The Negotiations of Leaving Egypt: The Nuanced Version

Written by Rabbi Elliott Karstadt — 21 January 2024

We are in the middle of the big story that we tell about ourselves as a Jewish people – the story of the Exodus. And, as with many of the stories we tell ourselves, there are more complicated versions of the story, and more simplified ones. For example, often when we tell the story, we tell it that Moses and Aaron go to Pharaoh the king of Egypt and they say … ‘Let my people go!’

And Pharaoh says …


Well, actually, there are quite a few occasions on which Pharaoh says ‘yes’.

I like to teach that, as Progressive jews, we should tell the more complicated, more complex, more nuanced stories – we don’t always simply reach for the simple narratives of our tradition.

So, how does this complicated negotiation unfold.

Well, to begin with, the Israelites’ demands do shift quite a bit over the course of the story. To begin with, they say to Pharaoh that they want to leave ‘so that we can worship God in the wilderness’. Pharaoh may well have every expectation that, having gone out into the wilderness and had the opportunity to worship God, the Israelite slaves will return again, and go back to being slave.

In last week’s portion, having experienced the plagues of blood and frogs, and surrounded by flies that are eating his people alive, Pharaoh offers Moses a deal – worship your God ba’aretz – worship God here in Egypt. To which Moses’ response is: we can’t possibly do that – our form of worship is abominable to the Egyptians and they will surely stone us. No, we will need to go three days march into the wilderness to worship God in the way we need to. And Pharaoh agrees – on the condition that Moses goes back to God and asks for the plague of flies to be lifted. This Moses does, and God lifts the plague, at which point Pharaoh’s heart is hardened and he relents on his promise to free the Israelites.

In this week’s portion, having suffered from several more plagues, Pharaoh again offers a compromise. Ok, he says, the men can go. Which might seem perfectly reasonable in the context, since presumably, only the adult men would have been involved with the acts of worship that Pharaoh assumed were the purpose of the original journey into the wilderness.

Having said last week that he was not a very good speaker, Moses is now in his element as he tells Pharaoh what he thinks of this proposal: ‘With our old and our young we will go. With our sons and our daughters, with our sheep and our cattle we will go.’ So on that occasion, Pharaoh says ‘yes’, but Moses says ‘no’. And the follows the plague of locusts.

After the plague of locusts has passed, Pharaoh offers a revised deal – ok, he says, the young can go with the old, but you need to leave your livestock – your cattle and your sheep – here with you.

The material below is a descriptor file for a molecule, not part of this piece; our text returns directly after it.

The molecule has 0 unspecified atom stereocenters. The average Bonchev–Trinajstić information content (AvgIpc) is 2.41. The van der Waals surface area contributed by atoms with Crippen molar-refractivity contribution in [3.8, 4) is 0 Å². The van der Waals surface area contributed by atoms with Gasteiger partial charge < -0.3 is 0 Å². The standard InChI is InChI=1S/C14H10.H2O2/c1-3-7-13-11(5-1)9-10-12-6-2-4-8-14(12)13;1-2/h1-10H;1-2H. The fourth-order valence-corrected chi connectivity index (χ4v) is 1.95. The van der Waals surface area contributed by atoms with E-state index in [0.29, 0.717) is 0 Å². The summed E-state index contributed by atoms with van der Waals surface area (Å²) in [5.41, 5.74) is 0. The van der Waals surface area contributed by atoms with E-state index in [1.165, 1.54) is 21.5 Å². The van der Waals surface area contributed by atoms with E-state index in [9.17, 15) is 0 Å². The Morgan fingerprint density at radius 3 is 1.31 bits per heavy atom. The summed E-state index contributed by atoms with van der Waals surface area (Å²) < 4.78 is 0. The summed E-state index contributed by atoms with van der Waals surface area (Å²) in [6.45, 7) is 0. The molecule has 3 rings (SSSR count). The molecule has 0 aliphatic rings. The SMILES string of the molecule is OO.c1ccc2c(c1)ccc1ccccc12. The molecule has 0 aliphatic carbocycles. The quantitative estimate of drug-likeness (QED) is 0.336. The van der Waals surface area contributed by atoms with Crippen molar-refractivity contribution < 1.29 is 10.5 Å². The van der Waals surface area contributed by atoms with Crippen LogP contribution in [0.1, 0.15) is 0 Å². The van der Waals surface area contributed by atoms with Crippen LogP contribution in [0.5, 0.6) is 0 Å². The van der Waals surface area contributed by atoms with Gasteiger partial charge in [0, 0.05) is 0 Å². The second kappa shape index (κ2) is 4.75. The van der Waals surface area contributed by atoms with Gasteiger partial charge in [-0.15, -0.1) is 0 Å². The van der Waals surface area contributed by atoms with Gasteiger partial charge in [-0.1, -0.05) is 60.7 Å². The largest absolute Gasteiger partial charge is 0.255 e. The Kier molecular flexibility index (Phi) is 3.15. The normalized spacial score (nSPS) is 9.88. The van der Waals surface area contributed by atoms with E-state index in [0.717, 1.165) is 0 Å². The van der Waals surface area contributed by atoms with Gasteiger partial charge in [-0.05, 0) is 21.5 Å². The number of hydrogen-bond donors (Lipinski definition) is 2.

But again, Moses says ‘no’ – he says ‘not a hoof will remain’ – we are taking our cattle and our sheep as well.

So, that simple story that we tell, in which the people say ‘let us go’ and Pharaoh says ‘no’ – is actually wrong – or at least it is much more complicated. Pharaoh does say yes – a number of times – it’s just never quite the ‘yes’ that the Israelites want. It’s not the right yes.

Of course, when we come to the end of a negotiation, and there is a measurable outcome, often we have to tell that simple story in order to sell it to others. But those who made the negotiation know differently – they know how complicated and nuanced it was to come to a deal.

Finally, after the ultimate plague, the death of the firstborn, Pharaoh gives the right yes. He finally lets them all go, young and old, men and women, human and beast. That is the end of the simple version of the story as well.

But in the simple version of the story we also know that Pharaoh takes back his word. Why? Because, remember, Moses told him they needed to go into the wilderness three days – the implication being that they were coming back after. It’s after three days, Pharaoh realises they’re not coming back – and he sends his chariots after them. Because he said the yes that he thought he could say, but they had something else in mind – they wanted total freedom.

So what we actually have in this complicated version of the story, is a long and protracted negotiation. There is deception – on both sides. There is good will and bad will at various different points. We ultimately see the goal of the Israelites as the right one – they freedom from slavery and suffering, and they don’t want to have to compromise on that. But that also involves saying a hard no to some very appealing offers.

Negotiation, whether it is in business, in politics, whether it is negotiating for the lives of hostages, is a difficult, complicated, often very messy and contradictory process.

So, whether we ourselves are entering into a negotiation or a trying to come to a compromise, or whether we are thinking about, and praying for, those who are negotiating in secret on our behalf, or on behalf of our loved ones – let us seek the strength to know our commitments and to own our priorities. Let us see the complexity, even if the story we tell afterwards is the simple one – we will know the nuance that lies behind it.